How technology has changed our educational system is a topic that's sometimes hot, sometimes not.
It was a very hot topic about 15 years ago and seems to be making a comeback recently, despite tough economic times and despite the truth in the old joke that it took 25 years for the overhead projector to migrate from the bowling alley to the classroom. It may surprise you, however, that money spent on education in the United States exceeds our defense budget, if you take into account state and local as well as federal expenditure.
My interest in this topic was rekindled by a recent "On Point" NPR radio podcast "The Digital Future of Textbooks," hosted by Tom Ashbrook.
The show has an interesting structure: Ashbrook invites several experts in the field who, by answering his questions, lay out the issues, which are supplemented by questions and comments from phone callers and Internet comments. An enlightening and entertaining discussion usually ensues. This podcast discussed the pros and cons of using digital textbooks, running on portable computers, within an educational setting.
Even when you factor in the cost of providing small computers to the students, this still remains a viable economic option. Printed textbooks at the college level can cost students anywhere from $500 to $1,000 dollars per year; a tablet computer can be acquired in the $200 to $400 range. In grades K-12, textbooks degrade fast — pages go missing as all students are not as fastidious as the teachers might wish. Yes, students will also drop tablet computers, but insurance plans are available that amortize costs and lead to the student owning the computer by the time they graduate.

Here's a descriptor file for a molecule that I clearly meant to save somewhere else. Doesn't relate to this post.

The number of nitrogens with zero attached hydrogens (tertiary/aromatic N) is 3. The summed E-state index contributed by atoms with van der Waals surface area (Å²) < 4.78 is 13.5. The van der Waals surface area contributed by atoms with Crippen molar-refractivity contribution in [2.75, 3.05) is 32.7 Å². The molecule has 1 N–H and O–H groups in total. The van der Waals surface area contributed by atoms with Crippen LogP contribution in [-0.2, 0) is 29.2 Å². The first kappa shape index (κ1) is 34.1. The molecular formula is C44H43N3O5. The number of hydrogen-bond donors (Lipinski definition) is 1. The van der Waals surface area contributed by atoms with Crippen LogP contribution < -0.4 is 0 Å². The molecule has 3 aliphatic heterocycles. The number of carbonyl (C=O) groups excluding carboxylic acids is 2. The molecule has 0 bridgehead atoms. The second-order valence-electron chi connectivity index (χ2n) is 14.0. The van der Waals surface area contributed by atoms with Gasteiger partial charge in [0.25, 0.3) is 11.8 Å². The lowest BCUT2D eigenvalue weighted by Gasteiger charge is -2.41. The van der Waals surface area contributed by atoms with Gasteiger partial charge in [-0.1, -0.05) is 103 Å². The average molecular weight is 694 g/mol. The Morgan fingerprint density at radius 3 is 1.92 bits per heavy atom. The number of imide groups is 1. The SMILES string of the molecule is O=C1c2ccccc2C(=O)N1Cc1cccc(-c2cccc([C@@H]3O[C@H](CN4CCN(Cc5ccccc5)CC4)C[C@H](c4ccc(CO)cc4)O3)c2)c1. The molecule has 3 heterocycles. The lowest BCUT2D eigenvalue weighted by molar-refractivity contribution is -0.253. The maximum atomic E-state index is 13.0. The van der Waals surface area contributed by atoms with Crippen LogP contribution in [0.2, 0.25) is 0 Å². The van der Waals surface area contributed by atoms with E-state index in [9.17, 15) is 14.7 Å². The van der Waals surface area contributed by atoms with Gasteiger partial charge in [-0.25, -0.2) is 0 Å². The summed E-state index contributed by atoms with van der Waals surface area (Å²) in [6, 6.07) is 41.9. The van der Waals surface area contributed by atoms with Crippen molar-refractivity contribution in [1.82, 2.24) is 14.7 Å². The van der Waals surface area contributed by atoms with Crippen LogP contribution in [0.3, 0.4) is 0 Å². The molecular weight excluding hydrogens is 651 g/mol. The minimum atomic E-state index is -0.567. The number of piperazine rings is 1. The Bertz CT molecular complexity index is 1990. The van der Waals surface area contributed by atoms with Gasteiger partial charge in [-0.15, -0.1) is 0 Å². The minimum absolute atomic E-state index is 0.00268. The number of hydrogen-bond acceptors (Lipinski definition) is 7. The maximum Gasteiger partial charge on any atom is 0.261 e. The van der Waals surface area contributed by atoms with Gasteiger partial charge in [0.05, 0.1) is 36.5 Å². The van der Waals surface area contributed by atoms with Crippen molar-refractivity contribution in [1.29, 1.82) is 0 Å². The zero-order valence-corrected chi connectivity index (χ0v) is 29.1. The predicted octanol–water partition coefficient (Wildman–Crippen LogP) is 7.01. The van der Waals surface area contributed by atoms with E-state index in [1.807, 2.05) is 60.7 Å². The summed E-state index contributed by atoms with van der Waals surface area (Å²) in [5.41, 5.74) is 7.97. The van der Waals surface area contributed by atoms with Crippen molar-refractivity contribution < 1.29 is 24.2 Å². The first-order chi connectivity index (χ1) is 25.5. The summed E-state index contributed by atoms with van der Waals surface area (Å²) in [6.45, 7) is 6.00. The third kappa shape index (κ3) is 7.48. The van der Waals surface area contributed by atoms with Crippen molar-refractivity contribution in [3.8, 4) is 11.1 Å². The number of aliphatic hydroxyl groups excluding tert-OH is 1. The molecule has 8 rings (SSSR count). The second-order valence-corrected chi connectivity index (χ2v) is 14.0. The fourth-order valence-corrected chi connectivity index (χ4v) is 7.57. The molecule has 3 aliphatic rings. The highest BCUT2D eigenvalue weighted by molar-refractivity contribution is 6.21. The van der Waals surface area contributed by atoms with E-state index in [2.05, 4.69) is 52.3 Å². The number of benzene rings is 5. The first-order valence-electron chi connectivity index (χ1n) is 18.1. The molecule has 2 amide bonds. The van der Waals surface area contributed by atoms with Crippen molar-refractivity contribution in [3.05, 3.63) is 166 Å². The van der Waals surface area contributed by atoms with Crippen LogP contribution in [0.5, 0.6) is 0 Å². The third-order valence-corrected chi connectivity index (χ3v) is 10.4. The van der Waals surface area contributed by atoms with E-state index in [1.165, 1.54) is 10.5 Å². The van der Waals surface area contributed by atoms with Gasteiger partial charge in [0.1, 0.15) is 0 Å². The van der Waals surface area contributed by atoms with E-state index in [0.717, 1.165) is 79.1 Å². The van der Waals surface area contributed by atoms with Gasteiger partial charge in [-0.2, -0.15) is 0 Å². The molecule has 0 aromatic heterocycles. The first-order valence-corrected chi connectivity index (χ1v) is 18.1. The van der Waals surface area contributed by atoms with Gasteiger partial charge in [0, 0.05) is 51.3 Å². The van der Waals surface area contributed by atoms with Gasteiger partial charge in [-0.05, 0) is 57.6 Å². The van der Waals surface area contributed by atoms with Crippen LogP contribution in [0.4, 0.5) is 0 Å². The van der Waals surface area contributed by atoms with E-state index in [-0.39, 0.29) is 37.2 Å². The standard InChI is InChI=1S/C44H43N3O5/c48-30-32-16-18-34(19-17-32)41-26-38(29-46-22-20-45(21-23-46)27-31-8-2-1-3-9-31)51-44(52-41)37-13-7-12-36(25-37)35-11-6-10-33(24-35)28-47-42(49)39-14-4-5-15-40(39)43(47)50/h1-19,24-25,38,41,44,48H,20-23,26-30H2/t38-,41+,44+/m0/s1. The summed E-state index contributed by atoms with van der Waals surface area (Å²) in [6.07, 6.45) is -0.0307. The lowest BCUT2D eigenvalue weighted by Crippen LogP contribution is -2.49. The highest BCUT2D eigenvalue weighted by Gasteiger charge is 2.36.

Another possible negative effect is that the money spent on digital texts will be diverted from traditional subjects like art, music, sports and even woodshop. Who is to say that the loss of these subjects outweighs any of the benefits gained with more technology? And how can we be sure these digital textbooks don't devolve into digital comic books? And what about the digital divide — will this advance in technology further exacerbate the divide between the haves and have-nots?